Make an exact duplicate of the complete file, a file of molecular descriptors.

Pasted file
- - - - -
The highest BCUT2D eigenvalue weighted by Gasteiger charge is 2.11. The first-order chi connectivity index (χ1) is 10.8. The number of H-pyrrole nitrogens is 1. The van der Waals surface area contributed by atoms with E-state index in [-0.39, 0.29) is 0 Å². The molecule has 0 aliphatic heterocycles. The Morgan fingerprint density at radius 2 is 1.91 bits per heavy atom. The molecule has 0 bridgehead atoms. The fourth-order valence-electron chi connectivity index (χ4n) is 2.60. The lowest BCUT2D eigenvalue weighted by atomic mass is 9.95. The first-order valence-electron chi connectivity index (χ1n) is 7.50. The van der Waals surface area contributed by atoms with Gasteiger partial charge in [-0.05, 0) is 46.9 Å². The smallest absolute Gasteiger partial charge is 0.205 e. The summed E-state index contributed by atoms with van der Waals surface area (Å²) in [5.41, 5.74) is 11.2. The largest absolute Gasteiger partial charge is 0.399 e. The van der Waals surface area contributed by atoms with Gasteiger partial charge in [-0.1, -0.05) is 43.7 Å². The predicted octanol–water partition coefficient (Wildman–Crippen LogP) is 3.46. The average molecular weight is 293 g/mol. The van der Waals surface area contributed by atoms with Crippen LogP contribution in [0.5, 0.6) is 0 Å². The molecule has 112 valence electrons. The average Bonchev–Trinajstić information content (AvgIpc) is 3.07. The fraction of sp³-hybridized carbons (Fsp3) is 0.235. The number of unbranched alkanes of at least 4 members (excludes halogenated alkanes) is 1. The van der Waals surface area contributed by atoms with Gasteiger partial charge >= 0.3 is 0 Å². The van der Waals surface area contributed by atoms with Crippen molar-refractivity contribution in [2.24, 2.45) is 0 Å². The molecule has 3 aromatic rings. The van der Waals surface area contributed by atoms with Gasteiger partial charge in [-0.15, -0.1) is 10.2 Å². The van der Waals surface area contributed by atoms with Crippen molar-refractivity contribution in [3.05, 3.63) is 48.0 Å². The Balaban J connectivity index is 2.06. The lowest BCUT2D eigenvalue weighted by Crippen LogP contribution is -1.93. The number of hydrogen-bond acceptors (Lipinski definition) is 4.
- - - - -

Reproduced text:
The highest BCUT2D eigenvalue weighted by Gasteiger charge is 2.11. The first-order chi connectivity index (χ1) is 10.8. The number of H-pyrrole nitrogens is 1. The van der Waals surface area contributed by atoms with E-state index in [-0.39, 0.29) is 0 Å². The molecule has 0 aliphatic heterocycles. The Morgan fingerprint density at radius 2 is 1.91 bits per heavy atom. The molecule has 0 bridgehead atoms. The fourth-order valence-electron chi connectivity index (χ4n) is 2.60. The lowest BCUT2D eigenvalue weighted by atomic mass is 9.95. The first-order valence-electron chi connectivity index (χ1n) is 7.50. The van der Waals surface area contributed by atoms with Gasteiger partial charge in [-0.05, 0) is 46.9 Å². The smallest absolute Gasteiger partial charge is 0.205 e. The summed E-state index contributed by atoms with van der Waals surface area (Å²) in [5.41, 5.74) is 11.2. The largest absolute Gasteiger partial charge is 0.399 e. The van der Waals surface area contributed by atoms with Gasteiger partial charge in [-0.1, -0.05) is 43.7 Å². The predicted octanol–water partition coefficient (Wildman–Crippen LogP) is 3.46. The average molecular weight is 293 g/mol. The van der Waals surface area contributed by atoms with Crippen LogP contribution in [0.5, 0.6) is 0 Å². The molecule has 112 valence electrons. The average Bonchev–Trinajstić information content (AvgIpc) is 3.07. The fraction of sp³-hybridized carbons (Fsp3) is 0.235. The number of unbranched alkanes of at least 4 members (excludes halogenated alkanes) is 1. The van der Waals surface area contributed by atoms with Gasteiger partial charge >= 0.3 is 0 Å². The van der Waals surface area contributed by atoms with Crippen molar-refractivity contribution in [2.24, 2.45) is 0 Å². The molecule has 3 aromatic rings. The van der Waals surface area contributed by atoms with Gasteiger partial charge in [-0.15, -0.1) is 10.2 Å². The van der Waals surface area contributed by atoms with Crippen molar-refractivity contribution in [3.05, 3.63) is 48.0 Å². The Balaban J connectivity index is 2.06. The lowest BCUT2D eigenvalue weighted by Crippen LogP contribution is -1.93. The number of hydrogen-bond acceptors (Lipinski definition) is 4.